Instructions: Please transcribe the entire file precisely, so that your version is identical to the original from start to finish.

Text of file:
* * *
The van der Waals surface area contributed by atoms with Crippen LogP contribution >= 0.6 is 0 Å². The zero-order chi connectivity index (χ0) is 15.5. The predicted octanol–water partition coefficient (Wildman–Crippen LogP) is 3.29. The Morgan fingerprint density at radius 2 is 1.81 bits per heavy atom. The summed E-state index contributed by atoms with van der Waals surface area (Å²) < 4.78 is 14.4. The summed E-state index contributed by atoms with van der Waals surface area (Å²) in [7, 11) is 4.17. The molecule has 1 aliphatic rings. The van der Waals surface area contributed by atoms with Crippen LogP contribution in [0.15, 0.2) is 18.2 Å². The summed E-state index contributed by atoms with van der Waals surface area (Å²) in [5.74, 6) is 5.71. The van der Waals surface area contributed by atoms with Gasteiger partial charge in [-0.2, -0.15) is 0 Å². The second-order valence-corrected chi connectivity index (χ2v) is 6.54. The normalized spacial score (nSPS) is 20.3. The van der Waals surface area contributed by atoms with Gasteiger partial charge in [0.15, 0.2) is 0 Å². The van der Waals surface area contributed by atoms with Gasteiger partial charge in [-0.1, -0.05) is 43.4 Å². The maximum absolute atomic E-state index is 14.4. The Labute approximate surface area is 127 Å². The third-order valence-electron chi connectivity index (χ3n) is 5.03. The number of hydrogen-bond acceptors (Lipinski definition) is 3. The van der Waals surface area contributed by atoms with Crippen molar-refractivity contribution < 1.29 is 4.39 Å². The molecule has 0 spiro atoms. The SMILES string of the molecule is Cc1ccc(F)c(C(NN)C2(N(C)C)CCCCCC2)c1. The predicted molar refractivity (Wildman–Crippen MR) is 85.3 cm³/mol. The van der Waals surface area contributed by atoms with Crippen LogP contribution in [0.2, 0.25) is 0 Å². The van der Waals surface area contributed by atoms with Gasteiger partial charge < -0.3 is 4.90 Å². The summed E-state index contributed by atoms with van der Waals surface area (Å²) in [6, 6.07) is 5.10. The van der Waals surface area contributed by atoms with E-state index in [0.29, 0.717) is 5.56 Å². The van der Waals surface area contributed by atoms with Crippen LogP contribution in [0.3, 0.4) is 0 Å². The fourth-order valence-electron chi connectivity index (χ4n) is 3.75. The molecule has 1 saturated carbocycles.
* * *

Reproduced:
The van der Waals surface area contributed by atoms with Crippen LogP contribution >= 0.6 is 0 Å². The zero-order chi connectivity index (χ0) is 15.5. The predicted octanol–water partition coefficient (Wildman–Crippen LogP) is 3.29. The Morgan fingerprint density at radius 2 is 1.81 bits per heavy atom. The summed E-state index contributed by atoms with van der Waals surface area (Å²) < 4.78 is 14.4. The summed E-state index contributed by atoms with van der Waals surface area (Å²) in [7, 11) is 4.17. The molecule has 1 aliphatic rings. The van der Waals surface area contributed by atoms with Crippen LogP contribution in [0.15, 0.2) is 18.2 Å². The summed E-state index contributed by atoms with van der Waals surface area (Å²) in [5.74, 6) is 5.71. The van der Waals surface area contributed by atoms with Gasteiger partial charge in [-0.2, -0.15) is 0 Å². The second-order valence-corrected chi connectivity index (χ2v) is 6.54. The normalized spacial score (nSPS) is 20.3. The van der Waals surface area contributed by atoms with Gasteiger partial charge in [0.15, 0.2) is 0 Å². The van der Waals surface area contributed by atoms with Gasteiger partial charge in [-0.1, -0.05) is 43.4 Å². The maximum absolute atomic E-state index is 14.4. The Labute approximate surface area is 127 Å². The third-order valence-electron chi connectivity index (χ3n) is 5.03. The number of hydrogen-bond acceptors (Lipinski definition) is 3. The van der Waals surface area contributed by atoms with Crippen molar-refractivity contribution < 1.29 is 4.39 Å². The molecule has 0 spiro atoms. The SMILES string of the molecule is Cc1ccc(F)c(C(NN)C2(N(C)C)CCCCCC2)c1. The predicted molar refractivity (Wildman–Crippen MR) is 85.3 cm³/mol. The van der Waals surface area contributed by atoms with Crippen LogP contribution in [0.2, 0.25) is 0 Å². The van der Waals surface area contributed by atoms with Gasteiger partial charge < -0.3 is 4.90 Å². The summed E-state index contributed by atoms with van der Waals surface area (Å²) in [6, 6.07) is 5.10. The van der Waals surface area contributed by atoms with E-state index in [0.29, 0.717) is 5.56 Å². The van der Waals surface area contributed by atoms with Crippen LogP contribution in [0.3, 0.4) is 0 Å². The fourth-order valence-electron chi connectivity index (χ4n) is 3.75. The molecule has 1 saturated carbocycles.